CLASS Chondrichthyes
ORDER Rajiformes
FAMILY Mobulidae
GENUS Mobula
SPECIES birostris
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Dark brown to black above, white below. Pectoral fins (“wings”) long and pointed. Two large cephalic fins (rostra) protruding from front of head. Mouth wide, terminal. Tail whip-like, but shorter than the length of body and with no spine. On an oceanic manta the ventral surface is almost absent of spots except for a small central cluster which is usually present near the tail on the manta’s belly. Oceanic manta rays usually also have dark colouration around and inside their mouth’s and around their gill slits. On reef mantas (M. alfredi), unique spot patterning can be found all over the ventral surface.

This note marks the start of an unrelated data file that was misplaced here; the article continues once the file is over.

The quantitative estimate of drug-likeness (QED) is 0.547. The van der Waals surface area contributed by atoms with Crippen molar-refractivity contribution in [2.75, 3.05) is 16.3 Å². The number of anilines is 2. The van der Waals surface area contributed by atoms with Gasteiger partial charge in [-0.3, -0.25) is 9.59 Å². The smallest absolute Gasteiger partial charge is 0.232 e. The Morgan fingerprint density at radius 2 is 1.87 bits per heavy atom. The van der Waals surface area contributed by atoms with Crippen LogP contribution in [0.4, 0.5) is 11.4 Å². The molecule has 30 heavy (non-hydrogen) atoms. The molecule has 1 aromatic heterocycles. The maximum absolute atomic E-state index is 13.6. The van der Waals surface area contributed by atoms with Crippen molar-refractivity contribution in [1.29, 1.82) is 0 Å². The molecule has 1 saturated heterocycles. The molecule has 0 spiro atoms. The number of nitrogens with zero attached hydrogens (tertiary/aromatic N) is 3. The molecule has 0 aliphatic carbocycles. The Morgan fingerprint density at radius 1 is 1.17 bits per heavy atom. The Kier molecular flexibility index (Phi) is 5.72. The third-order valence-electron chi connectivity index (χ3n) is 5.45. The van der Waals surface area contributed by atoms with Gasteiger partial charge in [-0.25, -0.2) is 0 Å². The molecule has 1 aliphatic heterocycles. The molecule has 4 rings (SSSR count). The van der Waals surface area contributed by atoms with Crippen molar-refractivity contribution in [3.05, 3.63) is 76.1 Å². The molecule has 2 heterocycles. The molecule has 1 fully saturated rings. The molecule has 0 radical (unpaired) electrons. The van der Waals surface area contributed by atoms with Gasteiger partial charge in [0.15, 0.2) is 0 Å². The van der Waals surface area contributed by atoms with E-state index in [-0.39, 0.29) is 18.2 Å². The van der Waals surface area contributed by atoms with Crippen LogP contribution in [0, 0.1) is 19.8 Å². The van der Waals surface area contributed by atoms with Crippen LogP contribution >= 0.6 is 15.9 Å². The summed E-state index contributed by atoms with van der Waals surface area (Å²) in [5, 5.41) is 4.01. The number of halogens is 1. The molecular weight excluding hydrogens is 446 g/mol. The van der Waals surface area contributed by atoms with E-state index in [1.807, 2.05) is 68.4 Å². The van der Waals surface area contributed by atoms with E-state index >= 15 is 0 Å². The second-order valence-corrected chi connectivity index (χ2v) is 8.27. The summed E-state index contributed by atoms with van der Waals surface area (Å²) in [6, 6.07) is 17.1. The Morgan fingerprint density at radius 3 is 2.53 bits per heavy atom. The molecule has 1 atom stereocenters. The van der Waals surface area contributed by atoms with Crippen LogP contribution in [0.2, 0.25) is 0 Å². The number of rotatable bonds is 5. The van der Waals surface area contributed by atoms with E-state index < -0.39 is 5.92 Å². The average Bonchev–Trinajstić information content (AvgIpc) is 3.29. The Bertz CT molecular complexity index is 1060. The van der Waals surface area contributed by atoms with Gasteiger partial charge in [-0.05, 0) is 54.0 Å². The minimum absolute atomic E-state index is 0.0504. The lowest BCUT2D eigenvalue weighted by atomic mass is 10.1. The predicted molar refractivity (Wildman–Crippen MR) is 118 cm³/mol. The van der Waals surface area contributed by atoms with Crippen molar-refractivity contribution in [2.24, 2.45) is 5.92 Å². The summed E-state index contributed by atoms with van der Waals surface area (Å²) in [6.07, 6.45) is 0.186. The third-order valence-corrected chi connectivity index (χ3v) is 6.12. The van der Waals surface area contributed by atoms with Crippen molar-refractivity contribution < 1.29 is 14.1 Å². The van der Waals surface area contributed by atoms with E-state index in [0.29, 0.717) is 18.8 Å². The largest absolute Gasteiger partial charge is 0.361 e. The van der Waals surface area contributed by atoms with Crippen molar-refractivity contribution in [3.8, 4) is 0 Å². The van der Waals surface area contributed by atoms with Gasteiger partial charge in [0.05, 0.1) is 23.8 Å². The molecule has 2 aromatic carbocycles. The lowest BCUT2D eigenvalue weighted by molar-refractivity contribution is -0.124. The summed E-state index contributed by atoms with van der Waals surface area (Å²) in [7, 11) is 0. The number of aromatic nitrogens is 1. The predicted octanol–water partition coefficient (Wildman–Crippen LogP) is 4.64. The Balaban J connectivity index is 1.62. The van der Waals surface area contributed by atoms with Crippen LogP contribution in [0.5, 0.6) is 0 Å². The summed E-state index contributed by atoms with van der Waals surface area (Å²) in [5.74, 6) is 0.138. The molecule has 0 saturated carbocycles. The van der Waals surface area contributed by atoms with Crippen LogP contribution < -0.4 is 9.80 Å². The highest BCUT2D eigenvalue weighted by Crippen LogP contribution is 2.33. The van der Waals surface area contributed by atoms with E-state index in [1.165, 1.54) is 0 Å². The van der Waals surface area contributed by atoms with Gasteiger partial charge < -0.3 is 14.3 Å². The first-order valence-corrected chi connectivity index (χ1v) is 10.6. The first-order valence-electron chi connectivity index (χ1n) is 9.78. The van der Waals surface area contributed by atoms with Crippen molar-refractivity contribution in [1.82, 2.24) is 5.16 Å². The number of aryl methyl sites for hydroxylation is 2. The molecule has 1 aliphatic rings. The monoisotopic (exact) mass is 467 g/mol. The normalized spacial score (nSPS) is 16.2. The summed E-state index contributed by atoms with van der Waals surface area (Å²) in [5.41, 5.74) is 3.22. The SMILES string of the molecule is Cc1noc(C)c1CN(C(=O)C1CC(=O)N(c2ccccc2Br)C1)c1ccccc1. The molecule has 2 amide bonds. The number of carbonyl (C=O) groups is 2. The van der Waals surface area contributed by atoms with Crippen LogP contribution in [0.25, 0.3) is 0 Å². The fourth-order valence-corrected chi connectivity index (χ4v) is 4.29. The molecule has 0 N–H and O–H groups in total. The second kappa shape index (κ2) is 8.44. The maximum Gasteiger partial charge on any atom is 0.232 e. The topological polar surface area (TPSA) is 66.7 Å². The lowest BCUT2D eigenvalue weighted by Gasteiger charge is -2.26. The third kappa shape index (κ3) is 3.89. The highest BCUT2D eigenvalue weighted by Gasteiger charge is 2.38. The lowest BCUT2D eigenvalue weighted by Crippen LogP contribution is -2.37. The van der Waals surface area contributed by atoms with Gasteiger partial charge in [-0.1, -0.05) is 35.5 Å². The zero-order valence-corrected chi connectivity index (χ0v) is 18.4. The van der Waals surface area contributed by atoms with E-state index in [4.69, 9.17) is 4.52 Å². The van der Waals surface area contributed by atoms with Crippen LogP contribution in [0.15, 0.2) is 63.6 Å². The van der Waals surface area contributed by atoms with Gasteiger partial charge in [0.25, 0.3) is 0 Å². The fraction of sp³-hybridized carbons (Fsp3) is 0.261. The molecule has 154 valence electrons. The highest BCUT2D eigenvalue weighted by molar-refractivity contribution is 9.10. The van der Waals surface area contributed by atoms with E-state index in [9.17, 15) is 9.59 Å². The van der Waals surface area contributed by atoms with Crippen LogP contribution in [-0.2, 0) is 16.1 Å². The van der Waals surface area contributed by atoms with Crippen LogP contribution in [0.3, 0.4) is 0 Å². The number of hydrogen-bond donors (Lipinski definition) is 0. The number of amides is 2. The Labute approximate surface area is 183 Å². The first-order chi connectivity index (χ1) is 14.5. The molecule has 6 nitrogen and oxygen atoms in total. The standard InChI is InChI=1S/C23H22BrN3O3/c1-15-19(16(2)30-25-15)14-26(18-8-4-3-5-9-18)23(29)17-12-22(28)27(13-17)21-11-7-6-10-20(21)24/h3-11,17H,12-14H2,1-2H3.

World’s largest ray. Wingspan of up to 29.5 feet (9 m) with a total length including the tail of about 25 feet (7.6 m). Individuals may weigh as much as 4,000 pounds (1,815 kg). Maximum reported age of 20 years.


Pelagic, mainly in near-shore waters, near coral and rocky reefs, shallow muddy bays and intertidal areas, but have also been seen sometimes found over deep water near water’s surface.


Aplacental viviparity (fertilized stingray eggs remain in the mother’s uterus, ingesting their yolk sacs. Once they have fully consumed their yolk sacs, the embryo is nourished by “uterine milk”), a lipid- and protein-rich fluid, secreted by the mother. Gestation lasts about 12-13 months. Up to 2 pups per litter.


Protected in Florida state waters. Often viewed swimming slowly near surface. Easily approached. May be seen leaping out of the water, possibly as part of mating behavior or to dislodge ectoparasites. Of little danger to humans.

ACKNOWLEDGMENTS: The information contained in this document was gathered from various sources, including Florida Ray Identification Guide and